So I'm super confused. Was I only able to have such crazy sparks with club guy because I wasn't expecting anything more than a night? Should I track him down romantic dramedy-style to try to chase a fantasy? Am I not going to be able to feel sparks with my main guy because part of me is still thinking about club guy? Should I try to forget about club guy and keep things slow and casual with my main guy and see where it goes? And, even though my main guy doesn't want to know what else I may have going on, should I do what my instinct keeps telling me to and my brain keeps screaming not to, which is tell him about club guy and try to talk this out with him?

– Sparks vs. Stability, Somerville


A: Let club guy be a memory, SVS. He has your number and hasn't used it, probably because he knows he can't do anything productive with it. You want a serious relationship, which means club guy is not on the table. (I mean, we're calling him "club guy." That says it all.)

As for MG (main guy), give it another month -- or maybe two because of the holidays. By January, you should want more of him. More commitment. More time. More laughs. If you don't, let him go. It's that simple.

It'll help if you stop evaluating MG as marriage material. I understand that you want your next relationship to last forever, but you can't go into any new partnership with that attitude. I get the feeling that you're both thinking too much, evaluating each other too harshly, making too many rules, and stifling your growth as a couple. If you want to know what exclusivity feels like with this guy, just ask. If you want to talk about where you stand with each other, go for it. If you don't like the boundaries -- or the expectations -- speak up.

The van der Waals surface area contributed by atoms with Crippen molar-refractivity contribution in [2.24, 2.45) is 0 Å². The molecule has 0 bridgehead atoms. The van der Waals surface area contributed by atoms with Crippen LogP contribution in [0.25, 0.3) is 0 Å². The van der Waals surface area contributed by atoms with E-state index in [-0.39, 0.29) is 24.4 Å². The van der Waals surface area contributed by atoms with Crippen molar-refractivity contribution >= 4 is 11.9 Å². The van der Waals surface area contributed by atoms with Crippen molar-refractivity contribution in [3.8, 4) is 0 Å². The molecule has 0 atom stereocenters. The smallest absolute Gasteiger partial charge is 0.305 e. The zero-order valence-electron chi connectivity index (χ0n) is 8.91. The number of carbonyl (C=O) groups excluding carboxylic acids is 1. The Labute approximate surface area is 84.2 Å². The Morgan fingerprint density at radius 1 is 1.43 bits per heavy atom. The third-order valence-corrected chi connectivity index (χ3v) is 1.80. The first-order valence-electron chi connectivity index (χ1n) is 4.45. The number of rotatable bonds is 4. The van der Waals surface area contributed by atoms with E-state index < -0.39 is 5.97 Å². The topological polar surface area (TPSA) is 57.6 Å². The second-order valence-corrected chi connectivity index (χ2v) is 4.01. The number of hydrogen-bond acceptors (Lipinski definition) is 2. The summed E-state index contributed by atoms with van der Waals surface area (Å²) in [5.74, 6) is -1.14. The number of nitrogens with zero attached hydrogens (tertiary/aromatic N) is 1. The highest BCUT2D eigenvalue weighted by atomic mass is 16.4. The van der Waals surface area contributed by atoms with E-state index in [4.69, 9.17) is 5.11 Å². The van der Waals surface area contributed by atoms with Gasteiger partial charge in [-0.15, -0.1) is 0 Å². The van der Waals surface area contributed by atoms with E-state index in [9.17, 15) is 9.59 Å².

Whatever you do, don't tell MG about club guy. Club guy is a unicorn. Let him gallop away.

Readers? Should she find club guy? Is she tentative about main guy because of the boundaries? Should she be in this relationship? Help.


– Meredith


E-mail this article

Invalid E-mail address
Invalid E-mail address

Sending your article

 
ABOUT LOVE LETTERS: Welcome to Love Letters, the place for love advice (giving and getting). Globe relationship columnist Meredith Goldstein and Boston.com readers are ready to take your letters and tell you what's what. Have a question? Click here to submit or email us at loveletters@boston.com.
Blogger Meredith Goldstein

Meredith Goldstein is a Boston Globe columnist who follows relationship trends and entertainment. She offers daily advice on Love Letters — and welcomes your comments. Meredith is also the author of "The Singles," a novel about complicated relationships. Follow Meredith at www.meredithgoldstein.netand on Twitter. Love Letters can be found in the print edition of The Boston Globe every Saturday in the G section.

Ask us a question

Required
Required
archives